4

Sorry for the very open question title, but I can't really figure out what is wrong exactly. I wanted to save a little time when writing semantic types, which are usually subscript but are often recursive, leading to types within types, like this:

D<e,<s,t>>

The easiest solution seemed to me to use a boolean which checks whether I am within Type Brackets (<>) already; if so, \type would not use \textsubscript, if not, \type would set the boolean to true and use \textsubscript; the last command in \type would set the boolean to false if it had been false when the command was called. This is a minimal example:

\documentclass{article}
\usepackage{etoolbox}

\newbool{intype}
\newcommand{\type}[1]{\ifbool{intype}{$\langle$#1$\rangle$}{\setbool{intype}{true}\textsubscript{$\langle$#1$\rangle$}}\setbool{intype}{false}}

\begin{document}
D\type{\type{$\tau$,\type{$s,t$}},\type{$\tau$,\type{$s$,$t$}}}
\end{document}

The expected output is D<<τ,<s,t>>,<τ,<s,t>>.

The output I get is D<<τ,<s,t>>,<τ,<s,t>>.

This is really confusing - If my solution doesn't work, why isn't the <s,t> bit in the first pair of brackets lower than the τ?

Sorry for that long line of code btw, as far as I can tell, adding spaces or line breaks produces unwanted spaces in the output.

  • 2
    A Warm Welcome to TeX.SE! Nice MWE :) – A Feldman Jul 8 '16 at 12:06
  • Thanks! What did you like about it? – sgf Jul 8 '16 at 12:16
  • For starters there was a MWE. Beyond that you have stated your question clearly. I don't think that my first question was this clear, and I most likely did not have a proper MWE. – A Feldman Jul 8 '16 at 12:47
6

You are setting it false too soon, but you can just use the grouping to set it back automatically:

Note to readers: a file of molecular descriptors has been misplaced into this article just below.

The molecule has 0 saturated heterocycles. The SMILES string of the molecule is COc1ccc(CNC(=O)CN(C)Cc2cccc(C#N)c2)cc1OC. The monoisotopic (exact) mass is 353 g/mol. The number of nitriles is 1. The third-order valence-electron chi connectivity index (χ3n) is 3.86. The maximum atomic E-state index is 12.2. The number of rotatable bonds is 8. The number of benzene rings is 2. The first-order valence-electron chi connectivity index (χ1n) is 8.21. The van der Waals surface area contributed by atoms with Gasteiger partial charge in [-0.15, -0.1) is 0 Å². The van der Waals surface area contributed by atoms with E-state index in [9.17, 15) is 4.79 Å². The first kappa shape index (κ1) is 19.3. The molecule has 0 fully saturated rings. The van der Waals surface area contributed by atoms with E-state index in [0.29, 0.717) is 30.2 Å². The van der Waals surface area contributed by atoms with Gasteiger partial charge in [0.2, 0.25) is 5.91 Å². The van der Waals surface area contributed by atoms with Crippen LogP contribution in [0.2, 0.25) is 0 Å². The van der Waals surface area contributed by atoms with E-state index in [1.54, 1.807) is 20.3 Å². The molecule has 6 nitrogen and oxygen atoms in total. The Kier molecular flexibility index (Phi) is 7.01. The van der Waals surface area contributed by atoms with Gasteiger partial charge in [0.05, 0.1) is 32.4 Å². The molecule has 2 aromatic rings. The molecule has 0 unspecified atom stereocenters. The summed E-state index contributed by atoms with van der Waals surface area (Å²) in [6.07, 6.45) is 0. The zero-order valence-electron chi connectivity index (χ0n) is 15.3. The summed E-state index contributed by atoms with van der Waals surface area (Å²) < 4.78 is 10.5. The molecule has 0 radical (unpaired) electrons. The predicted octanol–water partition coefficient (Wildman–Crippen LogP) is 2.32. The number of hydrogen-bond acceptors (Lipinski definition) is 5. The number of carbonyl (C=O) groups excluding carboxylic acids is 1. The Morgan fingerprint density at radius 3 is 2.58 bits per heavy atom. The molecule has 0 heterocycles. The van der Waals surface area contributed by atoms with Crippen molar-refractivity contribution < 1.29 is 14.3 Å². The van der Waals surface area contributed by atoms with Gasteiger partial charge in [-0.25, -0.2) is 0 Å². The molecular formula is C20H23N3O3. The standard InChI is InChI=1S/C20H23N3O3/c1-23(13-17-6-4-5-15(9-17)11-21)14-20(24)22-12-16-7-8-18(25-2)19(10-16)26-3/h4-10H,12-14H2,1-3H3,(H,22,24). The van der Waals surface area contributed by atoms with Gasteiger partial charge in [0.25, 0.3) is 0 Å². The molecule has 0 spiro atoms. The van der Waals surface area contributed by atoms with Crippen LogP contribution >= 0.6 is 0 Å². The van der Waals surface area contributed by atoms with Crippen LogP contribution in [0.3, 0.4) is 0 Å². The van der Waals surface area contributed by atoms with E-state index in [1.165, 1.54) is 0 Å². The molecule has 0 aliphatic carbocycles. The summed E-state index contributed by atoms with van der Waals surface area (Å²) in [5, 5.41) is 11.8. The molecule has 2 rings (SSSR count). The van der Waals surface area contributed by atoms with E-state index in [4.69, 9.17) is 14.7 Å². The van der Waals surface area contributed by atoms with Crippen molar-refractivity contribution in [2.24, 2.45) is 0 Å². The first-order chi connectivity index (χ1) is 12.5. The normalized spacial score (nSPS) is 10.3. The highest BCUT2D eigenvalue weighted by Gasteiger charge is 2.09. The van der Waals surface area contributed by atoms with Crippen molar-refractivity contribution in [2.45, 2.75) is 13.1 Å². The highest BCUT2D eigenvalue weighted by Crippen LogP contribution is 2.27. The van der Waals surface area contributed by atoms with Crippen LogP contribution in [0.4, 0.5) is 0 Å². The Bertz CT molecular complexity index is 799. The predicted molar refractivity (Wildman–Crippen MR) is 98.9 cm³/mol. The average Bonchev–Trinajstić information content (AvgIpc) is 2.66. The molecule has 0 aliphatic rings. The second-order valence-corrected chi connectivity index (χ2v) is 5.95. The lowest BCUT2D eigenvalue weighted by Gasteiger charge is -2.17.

enter image description here

\documentclass{article}
\usepackage{etoolbox}

\newbool{intype}
\newcommand{\type}[1]{%
  \ifbool{intype}%
  {$\langle$#1$\rangle$}%
  {\textsubscript{\setbool{intype}{true}$\langle$#1$\rangle$}}%
  }

\begin{document}
D\type{\type{$\tau$,\type{$s,t$}},\type{$\tau$,\type{$s$,$t$}}}
\end{document}
  • Not ownly does that work, but you managed to split up the macro without creating any spaces. Is that on account of the %s? Also, why does it work? I don't see you ever setting the boolean back to false. And I thought I was setting it to false right at the end of the macro, so how can it have been too early? (This is not meant to critizise your answer, it is exactly what I needed, so feel free to ignore these questions.) – sgf Jul 8 '16 at 12:15
  • yes an end of line is a space but if you comment it out, it isn't there:-) setbool is a local setting so the value reverts to what it was at the end of the subscript just like the font {\bfseries xxx} yyy reverting back from bold at the } you don't need to explicitly set it back. In your code you had the setting to false after the ifbool test so you were always setting it to false even if it was true at the start of the macro. so it would also have worked to have moved one the } here }}\setbool to the end, but using grouping is more the tex way. – David Carlisle Jul 8 '16 at 12:19
  • I checked that thrice :( Now I see it, there's a } too many after the langlerangle. Thank you! – sgf Jul 8 '16 at 12:25
5

The boolean is set to false in the wrong place.

Here's a different implementation, based on grouping, that avoids code repetition. Since \textsubscript typesets its argument in a group, the “outer” definition of \type will be restored as soon as the subscript has been typeset.

\documentclass{article}

\newcommand{\type}[1]{%
  \textsubscript{\let\type\innertype\innertype{#1}}%
}
\newcommand{\innertype}[1]{$\langle$#1$\rangle$}

\begin{document}
D\type{\type{$\tau$,\type{$s,t$}},\type{$\tau$,\type{$s$,$t$}}}
\end{document}

image

  • This is pretty sweet. I always thought the \let command was particularly useless. I seem to have been particularly wrong. – sgf Jul 9 '16 at 20:28
  • @thisismynamenow It takes some time (and coding) to appreciate the power of \let. – egreg Jul 9 '16 at 20:33

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